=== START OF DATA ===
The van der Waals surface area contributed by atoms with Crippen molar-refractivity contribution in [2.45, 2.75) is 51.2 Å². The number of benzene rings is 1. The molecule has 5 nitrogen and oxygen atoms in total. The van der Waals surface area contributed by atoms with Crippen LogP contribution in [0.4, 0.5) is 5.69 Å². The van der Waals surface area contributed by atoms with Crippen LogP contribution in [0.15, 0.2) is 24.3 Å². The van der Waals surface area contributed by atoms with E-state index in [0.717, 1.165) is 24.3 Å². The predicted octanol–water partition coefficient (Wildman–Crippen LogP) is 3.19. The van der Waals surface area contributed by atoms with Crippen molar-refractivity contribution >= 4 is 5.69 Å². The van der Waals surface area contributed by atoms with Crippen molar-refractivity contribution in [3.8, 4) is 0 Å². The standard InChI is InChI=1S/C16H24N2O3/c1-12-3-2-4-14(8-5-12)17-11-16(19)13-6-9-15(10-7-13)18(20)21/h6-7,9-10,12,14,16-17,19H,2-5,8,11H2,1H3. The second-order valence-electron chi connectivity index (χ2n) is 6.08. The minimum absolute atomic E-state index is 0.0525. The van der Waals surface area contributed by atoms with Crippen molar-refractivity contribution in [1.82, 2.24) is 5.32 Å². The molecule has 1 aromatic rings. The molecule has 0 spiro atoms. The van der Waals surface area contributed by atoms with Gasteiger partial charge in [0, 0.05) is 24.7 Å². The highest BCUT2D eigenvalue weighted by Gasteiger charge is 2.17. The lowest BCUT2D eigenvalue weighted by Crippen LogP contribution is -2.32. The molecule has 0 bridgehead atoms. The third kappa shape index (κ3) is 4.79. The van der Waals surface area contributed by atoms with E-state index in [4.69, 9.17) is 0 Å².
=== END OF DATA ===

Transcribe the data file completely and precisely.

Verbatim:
The van der Waals surface area contributed by atoms with Crippen molar-refractivity contribution in [2.45, 2.75) is 51.2 Å². The number of benzene rings is 1. The molecule has 5 nitrogen and oxygen atoms in total. The van der Waals surface area contributed by atoms with Crippen LogP contribution in [0.4, 0.5) is 5.69 Å². The van der Waals surface area contributed by atoms with Crippen LogP contribution in [0.15, 0.2) is 24.3 Å². The van der Waals surface area contributed by atoms with E-state index in [0.717, 1.165) is 24.3 Å². The predicted octanol–water partition coefficient (Wildman–Crippen LogP) is 3.19. The van der Waals surface area contributed by atoms with Crippen molar-refractivity contribution >= 4 is 5.69 Å². The van der Waals surface area contributed by atoms with Crippen molar-refractivity contribution in [3.8, 4) is 0 Å². The standard InChI is InChI=1S/C16H24N2O3/c1-12-3-2-4-14(8-5-12)17-11-16(19)13-6-9-15(10-7-13)18(20)21/h6-7,9-10,12,14,16-17,19H,2-5,8,11H2,1H3. The second-order valence-electron chi connectivity index (χ2n) is 6.08. The minimum absolute atomic E-state index is 0.0525. The van der Waals surface area contributed by atoms with Crippen molar-refractivity contribution in [1.82, 2.24) is 5.32 Å². The molecule has 1 aromatic rings. The molecule has 0 spiro atoms. The van der Waals surface area contributed by atoms with Gasteiger partial charge in [0, 0.05) is 24.7 Å². The highest BCUT2D eigenvalue weighted by Gasteiger charge is 2.17. The lowest BCUT2D eigenvalue weighted by Crippen LogP contribution is -2.32. The molecule has 0 bridgehead atoms. The third kappa shape index (κ3) is 4.79. The van der Waals surface area contributed by atoms with E-state index in [4.69, 9.17) is 0 Å².